David Manning Trivial Liars of the Month for June 2005

Clint Barmes and Barry Bonds

The Scoreboard's definition of a "Trivial Liar" has necessarily expanded over time. Originally launched to recognize those who lie unconvincingly about matters not worth lying about (such as Sony's use of a fictional film critic, David Manning, to rave about rotten movies), the Trivial Liar designation has also been occasionally applied to those who lie for no good purpose at all, as well as those whose lies do nothing but add to a widespread belief that they are liars.

The "Summer Game", Major League baseball, has given us both of these new varieties in recent weeks.

In the category of uttering a lie that is both ineffective and pointless, we have Colorado Rockies shortstop Clint Barmes. Barmes (no, that isn't a typo) was well on his way to winning the National League Rookie of the Year Award, hitting .329 with eight home runs, and 34 RBIs, when he broke his left collarbone in a freak early June accident. Apparently embarrassed about the incident (After all, the woeful Rockies, arguably the worst team in the majors, have little else going for them), he initially said that he slipped on the stairs and landed on his left shoulder while carrying a bag of groceries in one arm and a sweatshirt in the other. But that wasn't the horrible truth about Barmes. No, in fact he had been carrying a package of frozen deer meat up the stairs of his apartment complex when the accident occurred!

Say it ain't so, Clint!

Now why would Barmes fabricate a story that really changed nothing about our attitude toward the oddness of injury, the bad luck of the Rockies, or Barmes' klutziness? Barmes' explanation: the deer meet was a gift from Rockies first baseman Todd Helton, and he didn't want Helton blamed for the injury.

Oh. Nice thought, Clint. Dumb, but nice. You had to come clean eventually, and now, thanks to a truly extraneous untruth, your credibility will always be in doubt. Some people don't even believe the venison story, and assume that you are covering up facts that would show recklessness on your part, or even a contact violation.

Just because a lie is trivial doesn't mean that it can't have undesirable consequences. By the way: Welcome to the Big Leagues!

Then we have the also injured San Francisco Giant Super-slugger Barry Bonds, who splits this month's prize with Barmes for his response to a controversy sparked by a new book by former Chicago White Sox outfielder Ron Kittle. In it, Kittle relates how he once asked Bonds to sign a game jersey for a benefit for kids with cancer, and Bonds allegedly replied, "I don't sign for white people." At the time, Kittle says, he was so angry that he ripped up one of the jerseys. "I went from complete shock -- because I thought he was joking -- to anger…the kind of anger where, if someone had done something (similar) to my child, I probably would've retaliated."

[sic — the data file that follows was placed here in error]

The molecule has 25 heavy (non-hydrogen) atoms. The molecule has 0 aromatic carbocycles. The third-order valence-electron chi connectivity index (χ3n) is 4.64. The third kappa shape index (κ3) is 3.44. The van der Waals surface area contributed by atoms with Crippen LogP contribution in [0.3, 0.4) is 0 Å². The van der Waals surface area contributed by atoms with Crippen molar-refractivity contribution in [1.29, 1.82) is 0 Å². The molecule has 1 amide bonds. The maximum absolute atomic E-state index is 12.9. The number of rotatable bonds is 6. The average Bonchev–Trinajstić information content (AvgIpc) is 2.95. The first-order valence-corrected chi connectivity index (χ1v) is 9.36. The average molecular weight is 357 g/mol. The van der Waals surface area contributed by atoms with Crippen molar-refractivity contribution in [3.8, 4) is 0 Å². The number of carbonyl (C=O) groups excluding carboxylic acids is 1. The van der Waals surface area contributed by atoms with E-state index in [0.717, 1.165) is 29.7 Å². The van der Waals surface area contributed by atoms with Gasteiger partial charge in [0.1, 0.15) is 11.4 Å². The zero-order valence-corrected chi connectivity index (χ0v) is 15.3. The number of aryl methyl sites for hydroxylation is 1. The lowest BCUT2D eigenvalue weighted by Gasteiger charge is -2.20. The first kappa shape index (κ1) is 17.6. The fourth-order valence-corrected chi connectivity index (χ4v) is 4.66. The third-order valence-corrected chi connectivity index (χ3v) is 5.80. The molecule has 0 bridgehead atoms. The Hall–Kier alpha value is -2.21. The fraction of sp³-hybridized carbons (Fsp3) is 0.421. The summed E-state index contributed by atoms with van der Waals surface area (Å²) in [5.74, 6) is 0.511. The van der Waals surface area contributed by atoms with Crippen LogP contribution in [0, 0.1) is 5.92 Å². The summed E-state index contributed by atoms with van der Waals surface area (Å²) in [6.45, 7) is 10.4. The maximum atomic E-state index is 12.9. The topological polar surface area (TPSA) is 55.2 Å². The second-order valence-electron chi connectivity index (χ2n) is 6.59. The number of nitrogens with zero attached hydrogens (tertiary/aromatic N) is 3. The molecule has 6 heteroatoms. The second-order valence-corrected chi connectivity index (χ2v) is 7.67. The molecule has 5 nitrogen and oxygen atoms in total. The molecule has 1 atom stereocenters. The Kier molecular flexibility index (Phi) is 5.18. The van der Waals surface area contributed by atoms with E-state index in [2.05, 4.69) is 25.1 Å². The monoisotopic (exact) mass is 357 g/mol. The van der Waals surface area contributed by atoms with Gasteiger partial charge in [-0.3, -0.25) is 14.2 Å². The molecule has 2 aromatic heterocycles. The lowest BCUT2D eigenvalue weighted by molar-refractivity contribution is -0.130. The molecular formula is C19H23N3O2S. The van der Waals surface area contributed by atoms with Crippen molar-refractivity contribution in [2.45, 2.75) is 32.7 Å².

Bonds' response? He attacked Kittle and anointed himself as a victim, saying, "Who is Kittle? How long did he play? He played in our league? Ha! Do you guys believe that? . . .Do you guys know my life history a little bit? One, you insult my children, who are half-white. I was married to a woman who was white, so let's get real. . . . Tell [Kittle] he's an idiot. Somebody said he wanted a piece of me. Tell him I'm at 24 Willie Mays Plaza and he can come get me anytime he wants to -- with pleasure. Don't insult my family."

The problem for Bonds, of course, is that the story has the ring of truth. His surliness and, especially earlier in his career, tendency to exploit the racial divide have been well-documented. But in addition to that, Bonds is almost universally believed to have used steroids, though he once unambiguously denied it. When Grand Jury evidence was leaked showing that Bonds had in fact used two prohibited performance enhancing substances, Bonds concocted the unlikely explanation that he had been tricked into using them by his trainer, who also happens to be life-long friend and a proven connoisseur of illegal steroids. Bonds, in short, is widely presumed to be a liar.

Kittle isn't backing down from his account, and those who know both him and Bonds agree that when it comes to credibility, there's no contest: Kittle is a straight-shooter, and Bonds…well, he's probably a steroid-shooter. Bonds had an honorable and honest way out of the matter: he could have admitted that he had been out of line, apologized to Kittle, and sent a sliver of his huge fortune to the cancer charity. Instead, he chose to make the dubious argument that Kittle shouldn't be believed because he wasn't in Bond's class as a hitter. (Ironic, that, because one of the reasons Bonds isn't believed on the steroid question is his astounding late career improvement as a hitter.)

By this point in our Barry Bonds Experience, we know that he just doesn't care what other people think. But eventually Bonds' credibility is going to matter, when he really has to explain, possibly in court, whether or not he lied under oath to a Grand Jury. Trivial lies represent lost opportunities to practice telling the truth, and Barry clearly needs practice.

 

 

   
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